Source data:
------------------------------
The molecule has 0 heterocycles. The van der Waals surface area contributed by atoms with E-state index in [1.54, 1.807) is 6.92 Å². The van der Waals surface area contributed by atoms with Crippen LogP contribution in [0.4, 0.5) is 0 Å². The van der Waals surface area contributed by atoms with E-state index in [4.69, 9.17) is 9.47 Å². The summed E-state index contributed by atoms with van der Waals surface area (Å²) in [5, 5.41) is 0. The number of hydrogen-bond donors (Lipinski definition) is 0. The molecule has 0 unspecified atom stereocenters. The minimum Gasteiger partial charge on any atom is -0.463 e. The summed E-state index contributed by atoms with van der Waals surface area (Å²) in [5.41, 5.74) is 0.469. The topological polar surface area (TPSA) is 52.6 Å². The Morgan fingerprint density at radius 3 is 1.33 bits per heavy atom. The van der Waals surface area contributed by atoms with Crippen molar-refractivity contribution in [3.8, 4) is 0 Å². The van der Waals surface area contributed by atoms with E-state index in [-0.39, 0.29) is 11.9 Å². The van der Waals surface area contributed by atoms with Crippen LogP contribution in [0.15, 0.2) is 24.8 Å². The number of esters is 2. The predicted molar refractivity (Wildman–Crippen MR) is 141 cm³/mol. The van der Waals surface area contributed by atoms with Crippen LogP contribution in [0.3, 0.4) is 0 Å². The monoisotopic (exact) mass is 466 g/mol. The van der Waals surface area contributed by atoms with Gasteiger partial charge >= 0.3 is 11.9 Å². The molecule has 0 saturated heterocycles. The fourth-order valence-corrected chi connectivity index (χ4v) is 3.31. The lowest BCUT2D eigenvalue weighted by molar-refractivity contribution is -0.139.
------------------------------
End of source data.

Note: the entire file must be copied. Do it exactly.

The molecule has 0 heterocycles. The van der Waals surface area contributed by atoms with E-state index in [1.54, 1.807) is 6.92 Å². The van der Waals surface area contributed by atoms with Crippen LogP contribution in [0.4, 0.5) is 0 Å². The van der Waals surface area contributed by atoms with E-state index in [4.69, 9.17) is 9.47 Å². The summed E-state index contributed by atoms with van der Waals surface area (Å²) in [5, 5.41) is 0. The number of hydrogen-bond donors (Lipinski definition) is 0. The molecule has 0 unspecified atom stereocenters. The minimum Gasteiger partial charge on any atom is -0.463 e. The summed E-state index contributed by atoms with van der Waals surface area (Å²) in [5.41, 5.74) is 0.469. The topological polar surface area (TPSA) is 52.6 Å². The Morgan fingerprint density at radius 3 is 1.33 bits per heavy atom. The van der Waals surface area contributed by atoms with Crippen molar-refractivity contribution in [3.8, 4) is 0 Å². The van der Waals surface area contributed by atoms with E-state index in [-0.39, 0.29) is 11.9 Å². The van der Waals surface area contributed by atoms with Crippen LogP contribution in [0.15, 0.2) is 24.8 Å². The number of esters is 2. The predicted molar refractivity (Wildman–Crippen MR) is 141 cm³/mol. The van der Waals surface area contributed by atoms with Crippen LogP contribution in [0.3, 0.4) is 0 Å². The monoisotopic (exact) mass is 466 g/mol. The van der Waals surface area contributed by atoms with Gasteiger partial charge >= 0.3 is 11.9 Å². The molecule has 0 saturated heterocycles. The fourth-order valence-corrected chi connectivity index (χ4v) is 3.31. The lowest BCUT2D eigenvalue weighted by molar-refractivity contribution is -0.139.